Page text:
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Although commonly thought to refer to the size of a diamond, a Carat is a standard unit of measure that defines the weight of a diamond.
Larger diamonds are found much less frequently in nature. Thus, for example, a 1 Carat diamond will cost more than twice that of a 0.50 Carat diamond (assuming Colour, Clarity and Cut remain constant).
The size of a finished polished diamond is directly related to its Carat weight. However, the actual dimensions are entirely dependent upon its proportions. On average, a well proportioned 1 Carat round brilliant cut diamond has a diameter of approximately 6.4mm. In comparison, a shallow cut diamond of the same weight may be anything up to 20% larger in diameter, whereas a deep cut diamond of the same weight may be as much as 20% smaller in diameter. Neither of these variations will sparkle as much as a well proportioned diamond.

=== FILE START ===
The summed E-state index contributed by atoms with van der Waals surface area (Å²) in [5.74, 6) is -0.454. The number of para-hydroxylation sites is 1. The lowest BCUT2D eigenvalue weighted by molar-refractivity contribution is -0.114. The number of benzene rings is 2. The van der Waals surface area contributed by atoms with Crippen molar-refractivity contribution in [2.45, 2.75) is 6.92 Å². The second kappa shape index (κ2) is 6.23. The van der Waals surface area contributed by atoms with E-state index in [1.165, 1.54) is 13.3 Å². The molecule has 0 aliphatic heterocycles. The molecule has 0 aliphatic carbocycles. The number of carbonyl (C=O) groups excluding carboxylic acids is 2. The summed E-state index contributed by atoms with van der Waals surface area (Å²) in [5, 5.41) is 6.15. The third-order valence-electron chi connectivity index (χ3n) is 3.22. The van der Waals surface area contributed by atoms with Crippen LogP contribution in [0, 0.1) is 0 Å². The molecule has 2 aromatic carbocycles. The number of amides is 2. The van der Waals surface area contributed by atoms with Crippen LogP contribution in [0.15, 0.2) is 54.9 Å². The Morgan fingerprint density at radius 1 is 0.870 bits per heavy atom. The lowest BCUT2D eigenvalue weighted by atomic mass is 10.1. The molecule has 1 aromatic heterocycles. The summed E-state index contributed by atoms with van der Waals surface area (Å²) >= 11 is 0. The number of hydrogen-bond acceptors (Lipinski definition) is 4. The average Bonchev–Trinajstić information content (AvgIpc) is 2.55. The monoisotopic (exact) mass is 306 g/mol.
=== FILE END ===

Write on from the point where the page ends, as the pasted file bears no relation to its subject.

The word Carat is derived from the ancient words “Keration” (Greek) and “Qirrat” (Arabic), both of which were names given to the seeds of the Locust or Carob Tree. Due to their relatively consistent size and weight, dried Carob seeds were once widely used by merchants as counterweights for weighing gold, diamonds, gemstones and pearls.
In 1913, after many attempts to standardise the weight of the Carat, the United States, United Kingdom and Europe adopted the use of the Metric Carat, which has become the standard unit of weight used throughout the diamond and gemstone industry today: 1 Carat = 0.2 Grams.
A Carat is further divided into Points, a unit of weight used only for diamonds: 1 Point = 0.01 Carat.